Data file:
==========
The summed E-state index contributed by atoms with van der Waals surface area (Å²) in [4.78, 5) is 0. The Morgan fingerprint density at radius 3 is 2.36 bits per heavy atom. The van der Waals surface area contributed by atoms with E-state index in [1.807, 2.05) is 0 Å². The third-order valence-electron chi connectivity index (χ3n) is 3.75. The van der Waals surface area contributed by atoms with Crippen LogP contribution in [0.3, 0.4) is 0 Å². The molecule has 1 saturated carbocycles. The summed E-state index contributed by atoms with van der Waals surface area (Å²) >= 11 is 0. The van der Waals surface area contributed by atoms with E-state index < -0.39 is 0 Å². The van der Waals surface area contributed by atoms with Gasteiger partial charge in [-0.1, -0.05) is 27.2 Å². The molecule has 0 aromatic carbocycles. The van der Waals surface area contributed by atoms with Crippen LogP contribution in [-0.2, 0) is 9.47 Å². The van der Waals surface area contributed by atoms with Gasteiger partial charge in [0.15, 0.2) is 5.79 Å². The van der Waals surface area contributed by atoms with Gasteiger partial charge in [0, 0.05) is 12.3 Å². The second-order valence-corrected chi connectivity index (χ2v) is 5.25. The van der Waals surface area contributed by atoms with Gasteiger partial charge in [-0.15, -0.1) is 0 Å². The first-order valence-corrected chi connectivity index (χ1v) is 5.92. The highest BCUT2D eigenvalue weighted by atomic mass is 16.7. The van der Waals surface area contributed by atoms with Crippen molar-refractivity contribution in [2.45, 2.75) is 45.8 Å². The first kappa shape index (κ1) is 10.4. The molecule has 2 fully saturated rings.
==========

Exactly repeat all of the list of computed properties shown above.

The summed E-state index contributed by atoms with van der Waals surface area (Å²) in [4.78, 5) is 0. The Morgan fingerprint density at radius 3 is 2.36 bits per heavy atom. The van der Waals surface area contributed by atoms with E-state index in [1.807, 2.05) is 0 Å². The third-order valence-electron chi connectivity index (χ3n) is 3.75. The van der Waals surface area contributed by atoms with Crippen LogP contribution in [0.3, 0.4) is 0 Å². The molecule has 1 saturated carbocycles. The summed E-state index contributed by atoms with van der Waals surface area (Å²) >= 11 is 0. The van der Waals surface area contributed by atoms with E-state index < -0.39 is 0 Å². The van der Waals surface area contributed by atoms with Gasteiger partial charge in [-0.1, -0.05) is 27.2 Å². The molecule has 0 aromatic carbocycles. The van der Waals surface area contributed by atoms with Crippen LogP contribution in [-0.2, 0) is 9.47 Å². The van der Waals surface area contributed by atoms with Gasteiger partial charge in [0.15, 0.2) is 5.79 Å². The van der Waals surface area contributed by atoms with Gasteiger partial charge in [0, 0.05) is 12.3 Å². The second-order valence-corrected chi connectivity index (χ2v) is 5.25. The van der Waals surface area contributed by atoms with Gasteiger partial charge in [-0.15, -0.1) is 0 Å². The first-order valence-corrected chi connectivity index (χ1v) is 5.92. The highest BCUT2D eigenvalue weighted by atomic mass is 16.7. The van der Waals surface area contributed by atoms with Crippen molar-refractivity contribution in [2.45, 2.75) is 45.8 Å². The first kappa shape index (κ1) is 10.4. The molecule has 2 fully saturated rings.